Our multi-asset investment views for June 2018


Asset classes



We have downgraded equities to neutral, reflecting our more cautious stance. Positive earnings revisions have become less widespread recently and a number of upcoming political events could lead to heightened risk aversion.


Government bonds

We remain negative on duration overall. Valuations have improved, but are not yet attractive enough. Cyclical and technical factors are still negative.



The cyclical environment remains supportive, leading to strong fundamentals for most commodities. Momentum and carry continue to add support.



The late phase of the cycle and monetary tightening continue to create meaningful headwinds.





The US continues to be the most resilient economy and the source of many upward earnings revisions.



We have downgraded Europe to neutral. Cyclical indicators reflect that Europe is in a slowdown and earnings momentum has weakened. Political risk is also in focus again.



We remain neutral on UK equities due to the continued risk of sterling appreciation and uncertainties around on-going Brexit negotiations.



We have downgraded Japan to neutral. Recent weakness in macroeconomic data and cyclical indicators point to a slowdown. Further yen strengthening would be a risk.


Pacific ex-Japan

Downgraded to neutral. Within the region, we favour Singapore – where the outlook has steadily improved – over Australia – whose economy faces structural challenges.


Emerging markets

We have downgraded to single positive. Valuations are relatively attractive, but trade tensions, elections and a stronger dollar may be near-term headwinds.


Government bonds



Still expensive against a backdrop of a negative term premium, a large increase in supply and higher currency-hedged yields available in Europe.



We have downgraded gilts to negative, leaving our score in line with other major markets and because of recent outperformance.



Weather and cautiousness may slow the ECB, but normalisation is underway. QE is due to taper in Q4, ending by year end, removing support from Bunds.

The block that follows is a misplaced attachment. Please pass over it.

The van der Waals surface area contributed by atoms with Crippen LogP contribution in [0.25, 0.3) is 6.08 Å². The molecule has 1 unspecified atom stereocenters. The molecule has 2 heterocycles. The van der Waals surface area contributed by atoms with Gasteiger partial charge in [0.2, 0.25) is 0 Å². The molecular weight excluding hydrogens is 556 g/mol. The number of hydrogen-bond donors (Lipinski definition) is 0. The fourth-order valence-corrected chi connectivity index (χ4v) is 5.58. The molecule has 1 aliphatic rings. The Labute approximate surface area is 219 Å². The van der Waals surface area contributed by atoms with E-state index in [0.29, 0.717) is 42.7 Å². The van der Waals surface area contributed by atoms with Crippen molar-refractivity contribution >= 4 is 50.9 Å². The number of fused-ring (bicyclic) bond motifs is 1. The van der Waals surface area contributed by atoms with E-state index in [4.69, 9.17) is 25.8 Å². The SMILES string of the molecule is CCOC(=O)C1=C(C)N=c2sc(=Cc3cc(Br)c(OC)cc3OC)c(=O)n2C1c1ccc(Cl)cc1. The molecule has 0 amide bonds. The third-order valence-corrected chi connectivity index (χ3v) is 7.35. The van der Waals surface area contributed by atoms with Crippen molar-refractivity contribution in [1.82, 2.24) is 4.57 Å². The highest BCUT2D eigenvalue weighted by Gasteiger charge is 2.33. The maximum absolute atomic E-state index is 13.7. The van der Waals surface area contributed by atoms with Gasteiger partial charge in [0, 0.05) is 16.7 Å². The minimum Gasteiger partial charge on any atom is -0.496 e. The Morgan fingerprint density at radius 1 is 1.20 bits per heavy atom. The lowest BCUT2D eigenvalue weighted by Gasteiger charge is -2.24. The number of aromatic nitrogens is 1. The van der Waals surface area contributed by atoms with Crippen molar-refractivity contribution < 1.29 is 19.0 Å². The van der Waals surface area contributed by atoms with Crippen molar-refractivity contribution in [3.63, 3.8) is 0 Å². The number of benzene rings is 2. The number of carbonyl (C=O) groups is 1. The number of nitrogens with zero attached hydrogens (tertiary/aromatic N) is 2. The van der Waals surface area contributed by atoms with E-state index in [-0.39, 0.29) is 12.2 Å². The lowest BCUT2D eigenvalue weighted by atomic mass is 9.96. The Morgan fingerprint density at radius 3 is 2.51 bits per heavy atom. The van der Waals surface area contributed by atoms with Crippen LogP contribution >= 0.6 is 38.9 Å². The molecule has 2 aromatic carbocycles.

No change. The Bank of Japan’s firm stance in April suggests that it is still too early to downgrade this market.


US inflation linked

We remain positive on breakevens but are becoming more cautious as initial targets have been hit and seasonality is expected to turn negative.


Emerging markets local

We remain neutral after last month’s downgrade. Carry is still positive, but downside risks have grown.


Investment grade (IG) corporate bonds


US IG corporate bonds

The increase in funding costs is likely to put forward pressure on coverage ratios.


European IG corporate bonds

Despite the year-to-date widening, spread valuations do not yet look completely attractive.


Emerging markets USD

After the recent selloff, we used the opportunity to upgrade to neutral. Valuations are still not compelling but carry is more attractive.


High yield bonds



This is the best performing market year-to-date, but the margin for error continues to be limited so we remain neutral.



Risk sentiment has weighed heavily on spreads, especially for those names with high exposure to Italy.





Global oil demand for remains stable, particularly from China and India, while falling Venezuelan output and upcoming sanctions against Iran remain supportive.



We remain negative on gold, which we expect to struggle in an environment of rising real yields and the stronger US dollar.


Industrial metals

Continue to look attractive against a backdrop of globally synchronised growth and a strong and stable Chinese economy. Momentum has also recently strengthened.



Favourable supply/demand dynamics lead us to retain a positive view.




US dollar

We believe that temporary factors such as trade protectionism and political risk will keep the USD stronger than its fundamentals imply.


UK sterling

GBP is still driven by Brexit newsflow. Our negative view is unchanged as we still see GBP as being vulnerable to further growth and inflation downgrades.


Euro €

We believe that European economic activity will recover from recent weakness, with the European Central Bank announcing the end of quantitative easing this year.


Japanese yen ¥

We think any strengthening of JPY would stem from its hedging properties rather than its fundamentals, particularly as the JPY continues to be cheap within the G10 space.


Swiss franc ₣

We continue to hold a neutral view on CHF and we don’t expect the Swiss National Bank to change its current policy.